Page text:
Reefer Madness

Checking in after Canada’s recreational legalization

Yes, the kids will be alright. The “Real Public Enemy Number One” is legal, and we’re all okay. Some might even say it’s really quite enjoyable. Reefer Madness is now mainstream.

Legalization has come and gone, and other than a few reports of feelings of paranoia and issues surrounding short-supply, there have been no major glitches in our society. The “reefers” have not collapsed society in one fell swoop. There is a light at the end of the tunnel.

We’re still in the infancy of legalization and this fragment of time provides little insight into what legalization will actually look like. Legalization doesn’t mean we’ve crossed the finish line. October 17th wasn’t the set it and forget it date, it’s a marathon, better yet an Ironman, and we have only just begun.

As we transition into this new, legal environment, the unknown can create valid concern. Looking to the States as an example, specifically Colorado, the first state to fully legalize recreational cannabis, we can take note of their bumps and blips to set out realistic expectations. It’s important to note that five years into legalization, the state is thriving – with a booming cannabis tourism industry, revitalized food scene and generating impressive tax revenues from cannabis. But it wasn’t always that way.

Supply.

Colorado took three years to navigate the supply issues – and that’s just one state with a population of 5.6 million. Even with a moderate portion of the population consuming cannabis, if we extrapolate that number over our entire country, with minimal Licensed Producers (who are not meeting quotas), we can see the demand is great and supply will be an issue. While Colorado caters to a tourist demographic as well, noting in 2017 to have seen 17 million cannabis tourists, the population of Canada is just a smidge bigger. It will take time to work out supply kinks. Prices will drop, and commodities will become increasingly available. Patience is a virtue! Weird to think of cannabis as a commodity, but here we are!

Where supply becomes a large issue is for medicinal patients, who are waiting for weeks to receive the product they need to treat ailments. This poses a grave concern for their wellbeing as the recreational market takes precedence over those who truly need it. Licensed Producers are faced with turning a profit or allotting resources to those they have served for years, which is an extreme ethical dilemma that needs prompt attention.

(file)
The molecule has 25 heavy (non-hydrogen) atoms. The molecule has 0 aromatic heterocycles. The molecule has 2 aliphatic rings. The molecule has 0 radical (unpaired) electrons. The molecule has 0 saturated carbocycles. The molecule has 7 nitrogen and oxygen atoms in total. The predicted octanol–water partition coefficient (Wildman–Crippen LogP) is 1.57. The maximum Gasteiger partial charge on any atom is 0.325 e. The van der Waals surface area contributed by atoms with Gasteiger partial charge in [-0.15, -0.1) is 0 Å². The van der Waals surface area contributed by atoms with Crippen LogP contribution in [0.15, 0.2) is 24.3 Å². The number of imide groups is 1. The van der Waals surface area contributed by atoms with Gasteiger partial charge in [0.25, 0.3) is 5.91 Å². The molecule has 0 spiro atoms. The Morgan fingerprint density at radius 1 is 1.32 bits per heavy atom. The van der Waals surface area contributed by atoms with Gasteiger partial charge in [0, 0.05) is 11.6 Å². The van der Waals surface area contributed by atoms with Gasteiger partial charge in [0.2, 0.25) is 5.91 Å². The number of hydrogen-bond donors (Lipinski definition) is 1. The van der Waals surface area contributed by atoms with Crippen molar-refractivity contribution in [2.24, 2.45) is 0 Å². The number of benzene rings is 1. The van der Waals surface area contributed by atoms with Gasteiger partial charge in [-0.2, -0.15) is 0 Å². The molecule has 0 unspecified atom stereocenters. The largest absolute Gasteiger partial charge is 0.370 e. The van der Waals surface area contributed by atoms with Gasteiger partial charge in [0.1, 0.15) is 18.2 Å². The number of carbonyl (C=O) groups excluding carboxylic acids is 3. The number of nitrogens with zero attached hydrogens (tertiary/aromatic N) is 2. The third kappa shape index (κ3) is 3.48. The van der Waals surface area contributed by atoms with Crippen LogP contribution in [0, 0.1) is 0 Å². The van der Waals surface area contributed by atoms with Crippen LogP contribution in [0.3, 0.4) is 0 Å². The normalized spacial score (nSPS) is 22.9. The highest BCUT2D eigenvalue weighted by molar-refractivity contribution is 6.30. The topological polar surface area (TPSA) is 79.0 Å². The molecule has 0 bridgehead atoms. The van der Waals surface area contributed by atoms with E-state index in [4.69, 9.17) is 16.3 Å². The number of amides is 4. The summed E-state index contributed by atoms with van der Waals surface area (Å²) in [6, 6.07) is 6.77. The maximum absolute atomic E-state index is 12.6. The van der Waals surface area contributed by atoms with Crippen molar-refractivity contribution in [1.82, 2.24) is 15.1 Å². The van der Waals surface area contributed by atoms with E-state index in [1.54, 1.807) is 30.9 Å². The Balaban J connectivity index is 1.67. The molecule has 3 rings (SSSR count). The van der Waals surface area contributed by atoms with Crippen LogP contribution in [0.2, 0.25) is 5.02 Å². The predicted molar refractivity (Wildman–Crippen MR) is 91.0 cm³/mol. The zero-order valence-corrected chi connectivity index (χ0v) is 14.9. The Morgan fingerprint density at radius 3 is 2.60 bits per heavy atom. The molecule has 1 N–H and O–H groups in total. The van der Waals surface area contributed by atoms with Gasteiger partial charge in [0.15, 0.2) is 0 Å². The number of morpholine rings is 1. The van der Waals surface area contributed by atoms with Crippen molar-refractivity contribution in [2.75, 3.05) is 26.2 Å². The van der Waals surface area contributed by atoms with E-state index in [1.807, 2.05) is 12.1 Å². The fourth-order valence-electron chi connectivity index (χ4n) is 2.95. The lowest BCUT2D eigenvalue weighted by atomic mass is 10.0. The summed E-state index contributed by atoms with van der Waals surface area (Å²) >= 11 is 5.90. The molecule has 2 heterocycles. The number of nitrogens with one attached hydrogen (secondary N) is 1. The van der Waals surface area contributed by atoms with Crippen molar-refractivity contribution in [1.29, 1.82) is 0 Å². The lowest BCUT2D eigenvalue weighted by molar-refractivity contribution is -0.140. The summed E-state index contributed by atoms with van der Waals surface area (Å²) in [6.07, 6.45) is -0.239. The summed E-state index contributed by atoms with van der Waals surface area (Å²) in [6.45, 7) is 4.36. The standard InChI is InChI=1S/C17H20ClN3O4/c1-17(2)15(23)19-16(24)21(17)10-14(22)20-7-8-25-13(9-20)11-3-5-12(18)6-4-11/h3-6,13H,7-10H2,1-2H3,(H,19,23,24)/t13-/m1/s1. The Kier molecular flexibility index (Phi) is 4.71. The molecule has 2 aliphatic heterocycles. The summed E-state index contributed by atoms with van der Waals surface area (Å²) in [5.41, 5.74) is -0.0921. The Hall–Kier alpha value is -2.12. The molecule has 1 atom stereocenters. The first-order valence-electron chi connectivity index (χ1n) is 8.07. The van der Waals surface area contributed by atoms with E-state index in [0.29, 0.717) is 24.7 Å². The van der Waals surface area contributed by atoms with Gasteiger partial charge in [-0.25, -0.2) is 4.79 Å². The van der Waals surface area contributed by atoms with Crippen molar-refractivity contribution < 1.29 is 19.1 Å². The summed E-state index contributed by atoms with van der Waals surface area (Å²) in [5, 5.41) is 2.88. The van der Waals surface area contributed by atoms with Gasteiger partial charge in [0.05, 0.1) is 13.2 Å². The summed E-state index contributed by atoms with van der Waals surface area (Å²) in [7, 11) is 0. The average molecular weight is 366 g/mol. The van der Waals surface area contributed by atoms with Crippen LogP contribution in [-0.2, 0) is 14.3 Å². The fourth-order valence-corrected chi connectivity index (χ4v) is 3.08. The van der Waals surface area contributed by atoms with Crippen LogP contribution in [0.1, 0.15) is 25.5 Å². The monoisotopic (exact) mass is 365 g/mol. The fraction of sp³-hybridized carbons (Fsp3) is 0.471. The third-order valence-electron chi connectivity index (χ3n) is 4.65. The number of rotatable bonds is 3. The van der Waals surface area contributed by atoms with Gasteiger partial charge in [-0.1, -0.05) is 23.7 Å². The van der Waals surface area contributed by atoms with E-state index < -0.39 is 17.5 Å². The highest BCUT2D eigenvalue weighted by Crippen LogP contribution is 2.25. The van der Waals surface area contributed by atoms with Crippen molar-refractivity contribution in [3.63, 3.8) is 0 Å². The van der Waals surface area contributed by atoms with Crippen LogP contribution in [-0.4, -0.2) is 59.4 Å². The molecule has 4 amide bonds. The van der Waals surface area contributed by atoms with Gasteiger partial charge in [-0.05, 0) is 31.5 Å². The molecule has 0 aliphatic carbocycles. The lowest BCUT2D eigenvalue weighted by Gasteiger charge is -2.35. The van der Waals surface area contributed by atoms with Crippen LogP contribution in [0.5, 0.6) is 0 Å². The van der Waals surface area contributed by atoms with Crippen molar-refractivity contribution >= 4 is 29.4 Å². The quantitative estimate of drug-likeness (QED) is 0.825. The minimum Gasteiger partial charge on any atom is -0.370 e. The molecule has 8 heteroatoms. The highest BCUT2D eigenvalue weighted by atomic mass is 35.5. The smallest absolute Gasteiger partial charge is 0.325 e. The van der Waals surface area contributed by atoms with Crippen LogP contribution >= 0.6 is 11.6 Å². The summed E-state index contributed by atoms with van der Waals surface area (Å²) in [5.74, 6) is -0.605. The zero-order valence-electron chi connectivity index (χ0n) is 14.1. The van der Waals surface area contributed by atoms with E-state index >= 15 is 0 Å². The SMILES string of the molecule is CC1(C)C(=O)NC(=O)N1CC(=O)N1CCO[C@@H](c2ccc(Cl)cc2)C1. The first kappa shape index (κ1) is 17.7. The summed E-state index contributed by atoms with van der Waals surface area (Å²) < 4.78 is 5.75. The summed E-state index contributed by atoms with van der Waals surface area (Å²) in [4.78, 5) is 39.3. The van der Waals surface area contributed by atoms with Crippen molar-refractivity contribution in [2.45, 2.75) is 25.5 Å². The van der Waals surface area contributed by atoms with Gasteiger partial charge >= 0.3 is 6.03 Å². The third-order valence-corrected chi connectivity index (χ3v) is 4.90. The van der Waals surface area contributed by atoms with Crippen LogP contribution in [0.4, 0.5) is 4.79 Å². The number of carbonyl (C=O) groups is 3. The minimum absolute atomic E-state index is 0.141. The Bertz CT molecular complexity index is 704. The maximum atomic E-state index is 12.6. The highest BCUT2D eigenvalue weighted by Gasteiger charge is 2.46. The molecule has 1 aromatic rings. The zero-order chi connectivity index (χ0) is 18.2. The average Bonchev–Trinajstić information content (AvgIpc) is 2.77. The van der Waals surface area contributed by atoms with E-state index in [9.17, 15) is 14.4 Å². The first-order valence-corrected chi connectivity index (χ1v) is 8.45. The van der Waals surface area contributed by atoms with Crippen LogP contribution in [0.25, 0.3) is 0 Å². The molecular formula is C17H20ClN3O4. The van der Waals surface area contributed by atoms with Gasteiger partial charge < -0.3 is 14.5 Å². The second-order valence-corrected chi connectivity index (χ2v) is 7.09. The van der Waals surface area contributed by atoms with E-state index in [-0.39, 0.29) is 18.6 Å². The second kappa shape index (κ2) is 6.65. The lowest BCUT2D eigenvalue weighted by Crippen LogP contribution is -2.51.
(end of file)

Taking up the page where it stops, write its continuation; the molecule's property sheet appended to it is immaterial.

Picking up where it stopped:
We are also patiently waiting for seeds to arise. AGLC has not released seeds since legalization and demand is huge. The silver lining is there is a lot to look forward to. AGLC operates as the only supplier in the province, which can backlog product accessibility and distribution. But, AGLC is ensuring the industry operates responsibly and in compliance with federal regulations. The process of buying through a regulatory body also ensures public safety, so while it might pose a small pain now, we fully support the government’s actions to ensure social responsibility.

Price.

In Colorado, from 2014 through 2017, average annual adult use flower prices fell 62 per cent, from $14.05 to $5.34 per gram. The market will settle, it will just take time. Let’s use a tech reference…computers used to cost millions. Now many of us are lucky enough to have computers at home, work, school as prices have dropped drastically.

The economic potential for cannabis is huge. While some may find dismay in its initial launch, what isn’t being acknowledged is the future potential of this plant. Here in Calgary alone, in a city crying out for economic diversification, cannabis presents an excellent opportunity for economic revival.  Legalization of a previously federally controlled, criminal substance brings research and development opportunities for Canada as a whole.  This presents a unique opportunity for Canada to position itself as an innovative leader in the industry. Science rules.

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